If you’re thinking about applying for Skilled Migrant Residence, there’s one big message here – get a job offer first.  Then, so long as you score 100 points, put your application in.

Technically, you can start the Skilled Migrant process without a job or an offer of a job.  It is a points system where you can score for your age, qualifications, work experience and a number of bonus features (such as getting work outside Auckland).  If you are well-qualified and experienced in an occupation on the Skill Shortage List or in a “future growth area” such as IT, it is relatively easy to score over 140 points.  That puts you in the premium stream for getting a quick Invitation to Apply for Residence.

However, there is a trap which is not obvious up front.  Right at the end of the Residence process, sometimes 6 months or more after you have started down this road, Immigration carries out a “settlement and contribution” assessment.  That is, they work out if you are well-placed to settle in New Zealand.  If you have a New Zealand Ph.D or a job offer, no problem.  But if you have not yet got an offer of work then things become tougher.  The process is a bit involved to go into here, but what it boils down to is that everyone must get “skilled employment” from a New Zealand employer before Residence will be granted.  If you do not, you will be declined, no matter how many other good things you have going for you.

“Skilled employment” is tightly defined.  There is a list of jobs which Immigration says are skilled, and everything else is not.  Senior managers, professionals and experienced tradespeople are probably on the list – but don’t assume that your job fits into the list just because it says “manager” in the Job Title.  Many of the problem cases which we are asked to fix revolve around trying to convince Immigration that someone’s job fits the “skilled” definition.  Visa officers will go to great lengths to pick holes in a person’s job description in order to decline their Residence application.  This situation was not so bad a few years ago, but it is now becoming harder and harder to get people through the obstacles which Immigration throws up to stop them getting Residence.

Quite frankly, I’m not sure why INZ seems to be bending over backwards to find reasons to stop people from getting Skilled Migrant Residence.  Although the Minister of Immigration recently trumpeted the upswing in net migration, most of this was about how many people had got Work Visas.  In fact the relative numbers of Skilled Migrant approvals are falling.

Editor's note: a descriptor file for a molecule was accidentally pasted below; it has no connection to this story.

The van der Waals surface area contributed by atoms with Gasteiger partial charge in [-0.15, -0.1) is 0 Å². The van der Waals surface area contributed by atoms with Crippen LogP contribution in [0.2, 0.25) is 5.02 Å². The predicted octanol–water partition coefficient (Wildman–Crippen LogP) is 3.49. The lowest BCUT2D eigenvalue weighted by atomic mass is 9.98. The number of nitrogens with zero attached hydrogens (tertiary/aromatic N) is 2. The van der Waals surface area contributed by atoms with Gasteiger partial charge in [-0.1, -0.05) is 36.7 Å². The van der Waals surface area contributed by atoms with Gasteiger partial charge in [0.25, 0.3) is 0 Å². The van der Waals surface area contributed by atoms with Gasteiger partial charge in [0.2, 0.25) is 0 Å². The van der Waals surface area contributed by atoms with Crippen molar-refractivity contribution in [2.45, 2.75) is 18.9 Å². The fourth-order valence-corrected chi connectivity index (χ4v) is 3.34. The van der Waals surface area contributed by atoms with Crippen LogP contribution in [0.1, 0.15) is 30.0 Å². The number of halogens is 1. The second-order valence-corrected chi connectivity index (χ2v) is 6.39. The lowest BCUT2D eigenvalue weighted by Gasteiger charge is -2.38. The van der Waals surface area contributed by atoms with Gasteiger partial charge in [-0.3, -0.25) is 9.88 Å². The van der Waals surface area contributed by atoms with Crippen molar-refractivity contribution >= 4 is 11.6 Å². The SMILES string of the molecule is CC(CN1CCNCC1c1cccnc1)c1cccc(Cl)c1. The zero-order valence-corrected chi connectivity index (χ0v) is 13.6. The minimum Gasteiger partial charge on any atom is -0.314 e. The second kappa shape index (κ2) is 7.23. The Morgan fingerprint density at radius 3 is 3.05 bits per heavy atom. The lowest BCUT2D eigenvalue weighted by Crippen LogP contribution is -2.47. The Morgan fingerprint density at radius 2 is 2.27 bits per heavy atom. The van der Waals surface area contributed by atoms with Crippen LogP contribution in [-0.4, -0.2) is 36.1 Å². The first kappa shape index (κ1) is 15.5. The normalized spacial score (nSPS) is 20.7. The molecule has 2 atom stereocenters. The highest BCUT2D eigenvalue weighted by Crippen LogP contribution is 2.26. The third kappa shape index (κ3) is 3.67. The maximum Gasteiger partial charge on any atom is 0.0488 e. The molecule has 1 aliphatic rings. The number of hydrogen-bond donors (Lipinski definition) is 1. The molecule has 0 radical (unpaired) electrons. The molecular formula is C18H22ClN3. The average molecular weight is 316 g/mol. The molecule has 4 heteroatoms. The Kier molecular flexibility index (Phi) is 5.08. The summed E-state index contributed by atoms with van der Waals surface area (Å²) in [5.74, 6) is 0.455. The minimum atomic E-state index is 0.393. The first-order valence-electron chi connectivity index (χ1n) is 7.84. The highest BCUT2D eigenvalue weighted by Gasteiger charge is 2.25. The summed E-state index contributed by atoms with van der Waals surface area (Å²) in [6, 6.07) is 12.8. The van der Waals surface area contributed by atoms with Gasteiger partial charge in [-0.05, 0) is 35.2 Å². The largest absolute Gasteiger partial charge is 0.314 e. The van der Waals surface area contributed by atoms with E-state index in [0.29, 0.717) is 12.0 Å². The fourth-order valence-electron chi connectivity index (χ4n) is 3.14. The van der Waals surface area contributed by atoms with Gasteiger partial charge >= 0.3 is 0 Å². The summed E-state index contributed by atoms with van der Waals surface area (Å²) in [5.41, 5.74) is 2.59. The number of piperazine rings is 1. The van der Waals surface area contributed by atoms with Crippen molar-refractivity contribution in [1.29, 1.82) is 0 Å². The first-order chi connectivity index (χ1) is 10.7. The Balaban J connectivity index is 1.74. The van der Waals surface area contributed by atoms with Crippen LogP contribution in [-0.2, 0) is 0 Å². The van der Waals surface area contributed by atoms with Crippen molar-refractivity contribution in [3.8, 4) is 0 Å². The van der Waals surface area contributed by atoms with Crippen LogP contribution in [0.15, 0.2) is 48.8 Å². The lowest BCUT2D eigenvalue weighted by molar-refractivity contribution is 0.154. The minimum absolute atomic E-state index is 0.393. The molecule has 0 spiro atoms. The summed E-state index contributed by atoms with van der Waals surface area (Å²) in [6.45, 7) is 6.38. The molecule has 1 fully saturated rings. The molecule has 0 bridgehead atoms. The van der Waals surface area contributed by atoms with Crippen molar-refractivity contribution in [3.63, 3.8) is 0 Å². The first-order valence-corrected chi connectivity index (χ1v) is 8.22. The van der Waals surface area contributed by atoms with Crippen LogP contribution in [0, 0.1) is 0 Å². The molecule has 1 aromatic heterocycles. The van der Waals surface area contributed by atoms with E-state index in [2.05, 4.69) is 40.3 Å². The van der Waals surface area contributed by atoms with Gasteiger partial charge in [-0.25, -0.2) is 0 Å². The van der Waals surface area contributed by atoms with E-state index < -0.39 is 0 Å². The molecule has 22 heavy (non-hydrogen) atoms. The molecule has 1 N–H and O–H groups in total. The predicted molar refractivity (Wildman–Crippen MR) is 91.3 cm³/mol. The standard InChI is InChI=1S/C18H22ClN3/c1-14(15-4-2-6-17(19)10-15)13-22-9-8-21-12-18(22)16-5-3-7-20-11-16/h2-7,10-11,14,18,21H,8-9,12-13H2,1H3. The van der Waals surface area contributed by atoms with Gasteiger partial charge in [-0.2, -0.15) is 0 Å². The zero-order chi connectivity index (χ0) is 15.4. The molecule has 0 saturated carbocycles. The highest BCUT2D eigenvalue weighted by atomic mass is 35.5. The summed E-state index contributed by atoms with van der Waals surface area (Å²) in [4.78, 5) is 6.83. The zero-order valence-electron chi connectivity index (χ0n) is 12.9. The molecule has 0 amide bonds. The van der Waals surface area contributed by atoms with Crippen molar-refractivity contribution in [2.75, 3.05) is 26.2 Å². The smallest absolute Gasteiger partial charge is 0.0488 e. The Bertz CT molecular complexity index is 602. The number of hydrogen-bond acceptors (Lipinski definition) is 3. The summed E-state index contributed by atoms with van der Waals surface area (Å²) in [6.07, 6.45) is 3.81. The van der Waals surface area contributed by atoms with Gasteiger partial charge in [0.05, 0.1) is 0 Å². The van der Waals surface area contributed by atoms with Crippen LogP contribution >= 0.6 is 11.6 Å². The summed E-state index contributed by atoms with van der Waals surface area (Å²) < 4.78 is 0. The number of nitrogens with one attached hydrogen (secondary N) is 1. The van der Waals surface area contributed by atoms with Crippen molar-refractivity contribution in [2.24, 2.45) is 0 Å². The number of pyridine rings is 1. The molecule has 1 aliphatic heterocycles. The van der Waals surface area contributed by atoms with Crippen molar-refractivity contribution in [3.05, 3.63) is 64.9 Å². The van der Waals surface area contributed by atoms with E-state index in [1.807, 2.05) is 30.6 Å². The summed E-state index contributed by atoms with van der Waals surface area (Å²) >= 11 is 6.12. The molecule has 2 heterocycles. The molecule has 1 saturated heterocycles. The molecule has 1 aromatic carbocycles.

The New Zealand Residence Programme (NZRP) states that this country should grant between 135,000 and 150,000 Resident Visas between 2011 and 2014.  This comes to 45,000 – 50,000 a year.  Of these, 60% are supposed to be Skilled Migrant visas.  It is the flagship Residence category and has the highest priority when it comes to processing visa applications generally.

But in 2012-2013 only about 18,000 of 38,000 Resident Visas were for Skilled Migrants.  Not only was the total under the NZRP average of 45,000 per year, but only 47% were Skilled Migrant visas.  For the 8 months from July 2013 to February 2014, 30,000 Resident Visas were approved, and only 14,000 of these were Skilled Migrant.  That’s 47% again.  The country is not getting enough skilled people in to stay.  Yes, the net migration is up, but that’s mostly because less New Zealanders are leaving for Australia or somewhere else.

One result of this lack of Skilled Migrants in the system is that it is easier to make an application in the first place.  In order to get in you have to score 100 points.  There are priority levels above this, so that (for instance) those getting 140 or more get Invited to Apply ahead of anyone else.  The fact is now, though, that pretty much anybody who scores over 100 will be Invited to Apply.  Don’t be put off if you only just scrape in – you probably won’t have long to wait to get the invitation letter.  Still, remember that the job offer is the key, and without it you should really think twice about getting started.

Finding an offer of work if you are still overseas is difficult, of course.  Maybe you need to consider coming to visit for a holiday, and use your time on the ground to go to a couple of interviews.  Employers and recruiters will also conduct interviews by Skype.  Unfortunately, many employers are not keen on hiring people unless they already have Residence, but the message at the start of this blog remains the same.  If you start the Skilled Migrant process without that job offer up your sleeve, you do so at your own risk and cost.